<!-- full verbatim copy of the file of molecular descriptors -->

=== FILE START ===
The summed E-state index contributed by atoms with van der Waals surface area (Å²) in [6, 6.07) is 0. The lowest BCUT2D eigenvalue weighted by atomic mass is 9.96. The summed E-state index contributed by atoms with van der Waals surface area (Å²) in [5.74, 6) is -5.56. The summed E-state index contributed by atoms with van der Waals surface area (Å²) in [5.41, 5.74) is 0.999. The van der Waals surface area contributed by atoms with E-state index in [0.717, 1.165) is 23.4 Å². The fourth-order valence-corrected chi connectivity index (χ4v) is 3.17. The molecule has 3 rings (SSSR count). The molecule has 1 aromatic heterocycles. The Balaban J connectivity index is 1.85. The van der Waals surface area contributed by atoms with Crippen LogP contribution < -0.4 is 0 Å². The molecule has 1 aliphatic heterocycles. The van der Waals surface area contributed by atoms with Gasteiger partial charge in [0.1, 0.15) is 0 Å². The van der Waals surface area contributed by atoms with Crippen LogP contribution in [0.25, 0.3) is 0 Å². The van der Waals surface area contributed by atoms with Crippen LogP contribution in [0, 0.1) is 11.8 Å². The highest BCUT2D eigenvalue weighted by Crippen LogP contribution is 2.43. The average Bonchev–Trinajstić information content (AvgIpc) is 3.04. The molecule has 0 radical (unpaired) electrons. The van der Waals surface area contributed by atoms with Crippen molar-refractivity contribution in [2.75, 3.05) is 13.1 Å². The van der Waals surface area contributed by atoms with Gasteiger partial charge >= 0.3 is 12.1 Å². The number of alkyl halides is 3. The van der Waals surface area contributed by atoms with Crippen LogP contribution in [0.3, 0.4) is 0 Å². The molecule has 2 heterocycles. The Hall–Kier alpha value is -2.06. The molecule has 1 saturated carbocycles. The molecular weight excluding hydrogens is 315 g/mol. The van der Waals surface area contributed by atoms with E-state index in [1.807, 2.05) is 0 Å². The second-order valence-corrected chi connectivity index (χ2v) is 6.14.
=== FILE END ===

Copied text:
The summed E-state index contributed by atoms with van der Waals surface area (Å²) in [6, 6.07) is 0. The lowest BCUT2D eigenvalue weighted by atomic mass is 9.96. The summed E-state index contributed by atoms with van der Waals surface area (Å²) in [5.74, 6) is -5.56. The summed E-state index contributed by atoms with van der Waals surface area (Å²) in [5.41, 5.74) is 0.999. The van der Waals surface area contributed by atoms with E-state index in [0.717, 1.165) is 23.4 Å². The fourth-order valence-corrected chi connectivity index (χ4v) is 3.17. The molecule has 3 rings (SSSR count). The molecule has 1 aromatic heterocycles. The Balaban J connectivity index is 1.85. The van der Waals surface area contributed by atoms with Crippen LogP contribution < -0.4 is 0 Å². The molecule has 1 aliphatic heterocycles. The van der Waals surface area contributed by atoms with Gasteiger partial charge in [0.1, 0.15) is 0 Å². The van der Waals surface area contributed by atoms with Crippen LogP contribution in [0.25, 0.3) is 0 Å². The van der Waals surface area contributed by atoms with Crippen LogP contribution in [0, 0.1) is 11.8 Å². The highest BCUT2D eigenvalue weighted by Crippen LogP contribution is 2.43. The average Bonchev–Trinajstić information content (AvgIpc) is 3.04. The molecule has 0 radical (unpaired) electrons. The van der Waals surface area contributed by atoms with Crippen molar-refractivity contribution in [2.75, 3.05) is 13.1 Å². The van der Waals surface area contributed by atoms with Gasteiger partial charge >= 0.3 is 12.1 Å². The number of alkyl halides is 3. The van der Waals surface area contributed by atoms with Crippen LogP contribution in [0.3, 0.4) is 0 Å². The molecule has 2 heterocycles. The Hall–Kier alpha value is -2.06. The molecule has 1 saturated carbocycles. The molecular weight excluding hydrogens is 315 g/mol. The van der Waals surface area contributed by atoms with E-state index in [1.807, 2.05) is 0 Å². The second-order valence-corrected chi connectivity index (χ2v) is 6.14.